Five Things You Need to Know to Start Your Day
Get ready for a crowded week of monetary decisions, China has a pre-condition for U.S. trade talks, and Trump threatens a shutdown. Here are some of the things people in markets are talking about today.
Today has something of the calm before the storm about it as investors brace for monetary event risk. The Bank of Japan is expected to hold rates unchanged on Tuesday, but there is increasing speculation that it may change its policy on equity purchases as holdings of blue-chip companies are becoming large enough to cause distortions. The Federal Reserve is also likely to leave rates unmoved when it announces its decision on Wednesday, with economists saying that recent comments from President Donald Trump will have no impact on policy. On Thursday, the Bank of England is expected to raise rates for the first time since November, despite continued Brexit uncertainty. Central banks in Brazil and India also hold policy decisions this week.
Chinese Foreign Minister Wang Yi said his country would be willing to resume trade negotiations with the U.S. if the Trump administration took a less combative approach to talks. The standoff between the world’s two largest economies isn’t expected to dampen Chinese issuance of dollar debt, which hit a record in 2017, spurred by sales from companies, banks and the government. Underwriters project the market will continue to boom in the coming years. For now, veteran investor Mark Mobius still sees risks in China, saying the bottom for Chinese equities is still some way off.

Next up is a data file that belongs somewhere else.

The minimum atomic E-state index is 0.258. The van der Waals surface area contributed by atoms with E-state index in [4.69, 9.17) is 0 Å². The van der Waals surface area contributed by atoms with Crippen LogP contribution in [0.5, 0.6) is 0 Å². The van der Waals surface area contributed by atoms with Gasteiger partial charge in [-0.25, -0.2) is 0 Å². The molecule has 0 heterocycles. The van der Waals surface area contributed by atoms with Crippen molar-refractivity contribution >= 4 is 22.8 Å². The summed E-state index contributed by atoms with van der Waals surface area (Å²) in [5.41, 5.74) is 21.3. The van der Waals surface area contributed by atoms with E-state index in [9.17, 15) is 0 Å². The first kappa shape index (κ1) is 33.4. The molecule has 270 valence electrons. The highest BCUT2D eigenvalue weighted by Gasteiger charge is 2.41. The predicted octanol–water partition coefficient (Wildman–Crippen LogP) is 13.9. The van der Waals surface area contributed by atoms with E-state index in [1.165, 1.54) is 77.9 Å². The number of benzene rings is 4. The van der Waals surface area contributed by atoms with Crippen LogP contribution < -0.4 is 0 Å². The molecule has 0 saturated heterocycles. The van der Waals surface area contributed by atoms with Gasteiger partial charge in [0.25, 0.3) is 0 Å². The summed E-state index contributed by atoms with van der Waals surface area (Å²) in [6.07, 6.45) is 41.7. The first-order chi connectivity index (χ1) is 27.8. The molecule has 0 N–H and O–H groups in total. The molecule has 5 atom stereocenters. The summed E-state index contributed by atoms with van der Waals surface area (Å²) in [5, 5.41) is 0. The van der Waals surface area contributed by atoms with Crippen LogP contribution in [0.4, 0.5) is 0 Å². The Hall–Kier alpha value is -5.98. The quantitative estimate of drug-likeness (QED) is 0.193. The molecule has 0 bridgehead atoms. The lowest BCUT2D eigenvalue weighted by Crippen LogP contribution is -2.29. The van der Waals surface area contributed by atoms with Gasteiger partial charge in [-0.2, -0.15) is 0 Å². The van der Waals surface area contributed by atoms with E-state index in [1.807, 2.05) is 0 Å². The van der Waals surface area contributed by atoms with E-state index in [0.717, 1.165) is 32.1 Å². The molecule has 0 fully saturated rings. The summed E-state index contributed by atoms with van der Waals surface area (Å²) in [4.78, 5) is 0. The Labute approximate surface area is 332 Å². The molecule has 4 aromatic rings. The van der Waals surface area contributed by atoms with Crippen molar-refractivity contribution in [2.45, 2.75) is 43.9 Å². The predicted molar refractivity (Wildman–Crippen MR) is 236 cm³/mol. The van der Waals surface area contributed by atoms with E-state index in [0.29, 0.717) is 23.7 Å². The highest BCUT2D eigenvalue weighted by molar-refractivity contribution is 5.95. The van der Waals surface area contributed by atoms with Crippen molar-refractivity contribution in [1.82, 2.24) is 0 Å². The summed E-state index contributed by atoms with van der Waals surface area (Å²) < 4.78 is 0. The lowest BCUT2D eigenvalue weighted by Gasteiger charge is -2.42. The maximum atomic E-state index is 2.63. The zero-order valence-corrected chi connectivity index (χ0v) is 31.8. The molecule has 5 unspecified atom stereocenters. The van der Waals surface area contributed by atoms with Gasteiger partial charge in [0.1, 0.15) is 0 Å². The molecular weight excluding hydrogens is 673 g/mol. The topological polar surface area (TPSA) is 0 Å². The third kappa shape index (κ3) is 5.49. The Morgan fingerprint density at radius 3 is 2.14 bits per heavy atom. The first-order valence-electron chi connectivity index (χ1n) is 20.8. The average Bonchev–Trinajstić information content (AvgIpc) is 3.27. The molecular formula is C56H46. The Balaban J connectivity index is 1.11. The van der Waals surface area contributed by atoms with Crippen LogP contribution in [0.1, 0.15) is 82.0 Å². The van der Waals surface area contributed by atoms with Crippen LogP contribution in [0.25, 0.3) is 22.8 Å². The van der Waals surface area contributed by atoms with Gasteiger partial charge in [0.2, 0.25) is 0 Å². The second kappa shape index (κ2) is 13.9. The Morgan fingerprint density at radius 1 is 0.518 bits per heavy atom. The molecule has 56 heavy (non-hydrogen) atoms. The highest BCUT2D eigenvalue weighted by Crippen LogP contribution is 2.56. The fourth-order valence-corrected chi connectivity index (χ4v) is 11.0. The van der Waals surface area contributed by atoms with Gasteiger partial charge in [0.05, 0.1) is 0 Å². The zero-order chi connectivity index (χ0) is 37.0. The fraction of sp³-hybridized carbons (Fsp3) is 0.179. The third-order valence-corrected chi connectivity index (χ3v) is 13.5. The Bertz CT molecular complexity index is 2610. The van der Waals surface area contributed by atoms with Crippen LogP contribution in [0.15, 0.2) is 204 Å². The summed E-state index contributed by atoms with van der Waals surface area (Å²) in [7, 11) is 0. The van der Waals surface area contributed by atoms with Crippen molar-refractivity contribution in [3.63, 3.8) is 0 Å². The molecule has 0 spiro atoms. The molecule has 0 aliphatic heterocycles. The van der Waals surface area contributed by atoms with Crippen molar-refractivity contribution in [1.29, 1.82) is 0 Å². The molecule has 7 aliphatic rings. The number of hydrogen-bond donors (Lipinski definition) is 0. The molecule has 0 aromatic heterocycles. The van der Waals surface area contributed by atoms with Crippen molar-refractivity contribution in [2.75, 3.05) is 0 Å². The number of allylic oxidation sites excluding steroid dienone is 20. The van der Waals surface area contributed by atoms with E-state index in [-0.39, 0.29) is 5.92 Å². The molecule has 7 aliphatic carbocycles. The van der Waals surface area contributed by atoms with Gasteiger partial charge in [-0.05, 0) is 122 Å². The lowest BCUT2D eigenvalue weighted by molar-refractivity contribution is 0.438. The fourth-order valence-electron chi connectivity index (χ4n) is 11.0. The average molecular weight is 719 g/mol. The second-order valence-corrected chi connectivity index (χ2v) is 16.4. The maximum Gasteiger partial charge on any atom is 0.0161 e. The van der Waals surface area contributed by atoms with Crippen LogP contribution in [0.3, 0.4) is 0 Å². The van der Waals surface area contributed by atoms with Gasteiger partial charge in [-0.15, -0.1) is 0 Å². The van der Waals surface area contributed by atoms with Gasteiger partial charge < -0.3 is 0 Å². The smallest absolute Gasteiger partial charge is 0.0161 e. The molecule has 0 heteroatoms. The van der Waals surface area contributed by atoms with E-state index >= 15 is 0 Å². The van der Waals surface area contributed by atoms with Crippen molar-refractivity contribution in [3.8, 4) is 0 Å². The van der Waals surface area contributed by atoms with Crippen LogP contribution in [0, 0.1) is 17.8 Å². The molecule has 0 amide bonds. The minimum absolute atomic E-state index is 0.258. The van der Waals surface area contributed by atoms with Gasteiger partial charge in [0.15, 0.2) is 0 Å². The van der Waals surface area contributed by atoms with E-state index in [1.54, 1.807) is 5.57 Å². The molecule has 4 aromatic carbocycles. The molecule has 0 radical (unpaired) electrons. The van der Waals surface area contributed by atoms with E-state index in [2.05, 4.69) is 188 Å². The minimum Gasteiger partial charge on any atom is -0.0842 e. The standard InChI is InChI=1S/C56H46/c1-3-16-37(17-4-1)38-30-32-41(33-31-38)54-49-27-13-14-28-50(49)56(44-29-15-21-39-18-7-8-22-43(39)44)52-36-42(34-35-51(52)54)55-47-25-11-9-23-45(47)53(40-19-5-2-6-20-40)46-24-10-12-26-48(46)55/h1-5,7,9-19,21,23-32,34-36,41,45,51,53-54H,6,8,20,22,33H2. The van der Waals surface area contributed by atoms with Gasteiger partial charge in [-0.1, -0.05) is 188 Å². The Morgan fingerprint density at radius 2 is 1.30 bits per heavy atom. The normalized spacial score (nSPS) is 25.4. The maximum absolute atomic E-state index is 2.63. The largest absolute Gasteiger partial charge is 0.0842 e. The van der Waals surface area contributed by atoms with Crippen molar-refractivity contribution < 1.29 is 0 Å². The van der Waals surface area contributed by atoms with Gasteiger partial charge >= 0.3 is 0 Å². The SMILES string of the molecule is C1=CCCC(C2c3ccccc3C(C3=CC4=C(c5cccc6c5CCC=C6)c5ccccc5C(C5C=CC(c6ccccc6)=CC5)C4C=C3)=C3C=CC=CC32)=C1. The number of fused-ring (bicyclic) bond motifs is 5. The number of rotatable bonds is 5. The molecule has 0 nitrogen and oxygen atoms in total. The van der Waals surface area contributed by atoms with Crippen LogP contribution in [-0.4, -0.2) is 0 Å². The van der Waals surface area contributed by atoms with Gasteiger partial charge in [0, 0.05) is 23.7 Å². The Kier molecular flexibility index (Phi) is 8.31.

President Trump said on Twitter yesterday that he would be willing to ‘shut down’ the government if Democrats do not support funding plans for his wall along the border with Mexico. The tweet came after a meeting last week in the White House between Trump, House Speaker Paul Ryan and Senate Majority Leader Mitch McConnell to discuss how to avoid an Oct. 1 shutdown, a month before elections that will determine control of Congress.
Overnight, the MSCI Asia-Pacific Index was down 0.3 percent while Japan’s Topix index closed 0.4 percent lower amid growing concerns over earnings expectations. In Europe, the Stoxx 600 Index had slipped 0.3 percent by 5:45 a.m. Eastern Time as a mix of disappointing earnings and falling metal prices dragged equity prices down. S&P 500 futures pointed to a lower open, the 10-year Treasury yield was at 2.982 percent and gold was down.
The biggest disappointments of the earnings season have come from the tech sector, with Facebook Inc. and Twitter Inc. both seeing precipitous falls post-results. The next tech behemoth to report is Apple Inc. tomorrow as it continues to flirt with a $1 trillion valuation. Investors are looking for 15 percent year-over-year revenue growth, and any insights into its upcoming iPhone range.
What we've been reading
This is what's caught our eye over the weekend.
- Odd Lots: Even the world’s greatest investors have made terrible mistakes.
- Charles Koch says Trump tariffs could trigger U.S. recession.
- Behind the spectacular collapse of a private equity titan.
- Dealers see auction increases at U.S. August 1 refunding announcement…
- ...As Wells Fargo says the Treasury 1-to-10 year spread is the one to watch.
- One manager sees early warning signs for the red hot leveraged loan market.
- Artificial intelligence has learned to probe the minds of other computers.
©2018 Bloomberg L.P.